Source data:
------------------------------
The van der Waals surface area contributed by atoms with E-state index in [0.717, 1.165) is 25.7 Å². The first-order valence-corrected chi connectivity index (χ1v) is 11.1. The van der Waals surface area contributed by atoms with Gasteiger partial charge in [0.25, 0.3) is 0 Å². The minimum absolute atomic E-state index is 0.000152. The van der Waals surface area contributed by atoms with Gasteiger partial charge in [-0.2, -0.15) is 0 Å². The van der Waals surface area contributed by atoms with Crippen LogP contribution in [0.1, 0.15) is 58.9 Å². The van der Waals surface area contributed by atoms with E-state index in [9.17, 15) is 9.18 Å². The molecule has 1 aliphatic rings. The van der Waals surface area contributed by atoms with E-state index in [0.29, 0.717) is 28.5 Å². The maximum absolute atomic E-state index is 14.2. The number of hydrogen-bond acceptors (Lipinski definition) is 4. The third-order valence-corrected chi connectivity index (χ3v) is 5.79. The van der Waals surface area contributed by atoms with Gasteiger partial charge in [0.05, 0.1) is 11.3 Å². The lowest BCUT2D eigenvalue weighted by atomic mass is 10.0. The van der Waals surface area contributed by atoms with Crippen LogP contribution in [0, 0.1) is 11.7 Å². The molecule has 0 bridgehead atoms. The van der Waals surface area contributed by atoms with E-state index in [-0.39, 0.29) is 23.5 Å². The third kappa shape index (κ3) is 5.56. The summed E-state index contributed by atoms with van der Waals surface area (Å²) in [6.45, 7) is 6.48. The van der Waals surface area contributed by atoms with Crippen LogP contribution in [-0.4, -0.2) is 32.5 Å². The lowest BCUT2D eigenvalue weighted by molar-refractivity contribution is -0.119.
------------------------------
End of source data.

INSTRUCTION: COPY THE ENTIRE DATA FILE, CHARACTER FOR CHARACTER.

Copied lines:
The van der Waals surface area contributed by atoms with E-state index in [0.717, 1.165) is 25.7 Å². The first-order valence-corrected chi connectivity index (χ1v) is 11.1. The van der Waals surface area contributed by atoms with Gasteiger partial charge in [0.25, 0.3) is 0 Å². The minimum absolute atomic E-state index is 0.000152. The van der Waals surface area contributed by atoms with Gasteiger partial charge in [-0.2, -0.15) is 0 Å². The van der Waals surface area contributed by atoms with Crippen LogP contribution in [0.1, 0.15) is 58.9 Å². The van der Waals surface area contributed by atoms with E-state index in [9.17, 15) is 9.18 Å². The molecule has 1 aliphatic rings. The van der Waals surface area contributed by atoms with E-state index in [0.29, 0.717) is 28.5 Å². The maximum absolute atomic E-state index is 14.2. The number of hydrogen-bond acceptors (Lipinski definition) is 4. The third-order valence-corrected chi connectivity index (χ3v) is 5.79. The van der Waals surface area contributed by atoms with Gasteiger partial charge in [0.05, 0.1) is 11.3 Å². The lowest BCUT2D eigenvalue weighted by atomic mass is 10.0. The van der Waals surface area contributed by atoms with Crippen LogP contribution in [0, 0.1) is 11.7 Å². The molecule has 0 bridgehead atoms. The van der Waals surface area contributed by atoms with E-state index in [-0.39, 0.29) is 23.5 Å². The third kappa shape index (κ3) is 5.56. The summed E-state index contributed by atoms with van der Waals surface area (Å²) in [6.45, 7) is 6.48. The van der Waals surface area contributed by atoms with Crippen LogP contribution in [-0.4, -0.2) is 32.5 Å². The lowest BCUT2D eigenvalue weighted by molar-refractivity contribution is -0.119.